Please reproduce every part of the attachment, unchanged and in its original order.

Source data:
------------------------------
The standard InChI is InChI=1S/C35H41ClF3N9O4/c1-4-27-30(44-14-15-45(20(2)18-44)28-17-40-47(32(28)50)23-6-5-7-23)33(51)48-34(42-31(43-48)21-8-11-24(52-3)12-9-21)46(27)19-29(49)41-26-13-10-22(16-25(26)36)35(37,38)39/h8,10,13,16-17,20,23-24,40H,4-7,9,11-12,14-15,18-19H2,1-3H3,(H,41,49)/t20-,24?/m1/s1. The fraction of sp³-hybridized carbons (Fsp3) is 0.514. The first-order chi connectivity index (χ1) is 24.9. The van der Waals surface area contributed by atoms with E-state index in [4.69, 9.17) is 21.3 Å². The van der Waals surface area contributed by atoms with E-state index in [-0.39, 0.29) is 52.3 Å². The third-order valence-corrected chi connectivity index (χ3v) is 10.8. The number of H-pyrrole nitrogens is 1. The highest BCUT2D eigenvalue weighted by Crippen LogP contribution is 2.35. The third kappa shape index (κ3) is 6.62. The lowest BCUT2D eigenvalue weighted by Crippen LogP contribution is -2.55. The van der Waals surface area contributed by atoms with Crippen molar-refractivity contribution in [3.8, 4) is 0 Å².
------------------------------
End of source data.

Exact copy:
The standard InChI is InChI=1S/C35H41ClF3N9O4/c1-4-27-30(44-14-15-45(20(2)18-44)28-17-40-47(32(28)50)23-6-5-7-23)33(51)48-34(42-31(43-48)21-8-11-24(52-3)12-9-21)46(27)19-29(49)41-26-13-10-22(16-25(26)36)35(37,38)39/h8,10,13,16-17,20,23-24,40H,4-7,9,11-12,14-15,18-19H2,1-3H3,(H,41,49)/t20-,24?/m1/s1. The fraction of sp³-hybridized carbons (Fsp3) is 0.514. The first-order chi connectivity index (χ1) is 24.9. The van der Waals surface area contributed by atoms with E-state index in [4.69, 9.17) is 21.3 Å². The van der Waals surface area contributed by atoms with E-state index in [-0.39, 0.29) is 52.3 Å². The third-order valence-corrected chi connectivity index (χ3v) is 10.8. The number of H-pyrrole nitrogens is 1. The highest BCUT2D eigenvalue weighted by Crippen LogP contribution is 2.35. The third kappa shape index (κ3) is 6.62. The lowest BCUT2D eigenvalue weighted by Crippen LogP contribution is -2.55. The van der Waals surface area contributed by atoms with Crippen molar-refractivity contribution in [3.8, 4) is 0 Å².